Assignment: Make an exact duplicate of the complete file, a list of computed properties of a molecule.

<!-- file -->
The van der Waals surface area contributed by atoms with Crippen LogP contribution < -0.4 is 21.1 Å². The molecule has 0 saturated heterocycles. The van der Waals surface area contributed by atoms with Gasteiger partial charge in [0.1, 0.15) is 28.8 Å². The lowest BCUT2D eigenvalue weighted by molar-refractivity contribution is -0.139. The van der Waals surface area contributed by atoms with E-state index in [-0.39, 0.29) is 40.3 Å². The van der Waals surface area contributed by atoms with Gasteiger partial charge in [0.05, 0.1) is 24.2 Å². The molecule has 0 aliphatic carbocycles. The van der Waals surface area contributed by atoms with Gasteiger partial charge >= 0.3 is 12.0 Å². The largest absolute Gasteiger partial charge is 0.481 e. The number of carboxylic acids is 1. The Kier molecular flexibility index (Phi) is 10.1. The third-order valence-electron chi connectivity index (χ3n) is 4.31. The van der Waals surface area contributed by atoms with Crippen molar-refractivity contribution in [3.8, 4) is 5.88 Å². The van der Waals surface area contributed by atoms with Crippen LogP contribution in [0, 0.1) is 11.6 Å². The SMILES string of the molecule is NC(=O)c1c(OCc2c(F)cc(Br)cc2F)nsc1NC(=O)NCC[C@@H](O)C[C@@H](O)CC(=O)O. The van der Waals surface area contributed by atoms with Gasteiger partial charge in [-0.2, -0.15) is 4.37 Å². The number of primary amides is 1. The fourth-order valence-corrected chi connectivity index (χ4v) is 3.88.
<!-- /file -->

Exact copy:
The van der Waals surface area contributed by atoms with Crippen LogP contribution < -0.4 is 21.1 Å². The molecule has 0 saturated heterocycles. The van der Waals surface area contributed by atoms with Gasteiger partial charge in [0.1, 0.15) is 28.8 Å². The lowest BCUT2D eigenvalue weighted by molar-refractivity contribution is -0.139. The van der Waals surface area contributed by atoms with E-state index in [-0.39, 0.29) is 40.3 Å². The van der Waals surface area contributed by atoms with Gasteiger partial charge in [0.05, 0.1) is 24.2 Å². The molecule has 0 aliphatic carbocycles. The van der Waals surface area contributed by atoms with Gasteiger partial charge >= 0.3 is 12.0 Å². The largest absolute Gasteiger partial charge is 0.481 e. The number of carboxylic acids is 1. The Kier molecular flexibility index (Phi) is 10.1. The third-order valence-electron chi connectivity index (χ3n) is 4.31. The van der Waals surface area contributed by atoms with Crippen molar-refractivity contribution in [3.8, 4) is 5.88 Å². The van der Waals surface area contributed by atoms with Crippen LogP contribution in [0, 0.1) is 11.6 Å². The SMILES string of the molecule is NC(=O)c1c(OCc2c(F)cc(Br)cc2F)nsc1NC(=O)NCC[C@@H](O)C[C@@H](O)CC(=O)O. The van der Waals surface area contributed by atoms with Gasteiger partial charge in [-0.2, -0.15) is 4.37 Å². The number of primary amides is 1. The fourth-order valence-corrected chi connectivity index (χ4v) is 3.88.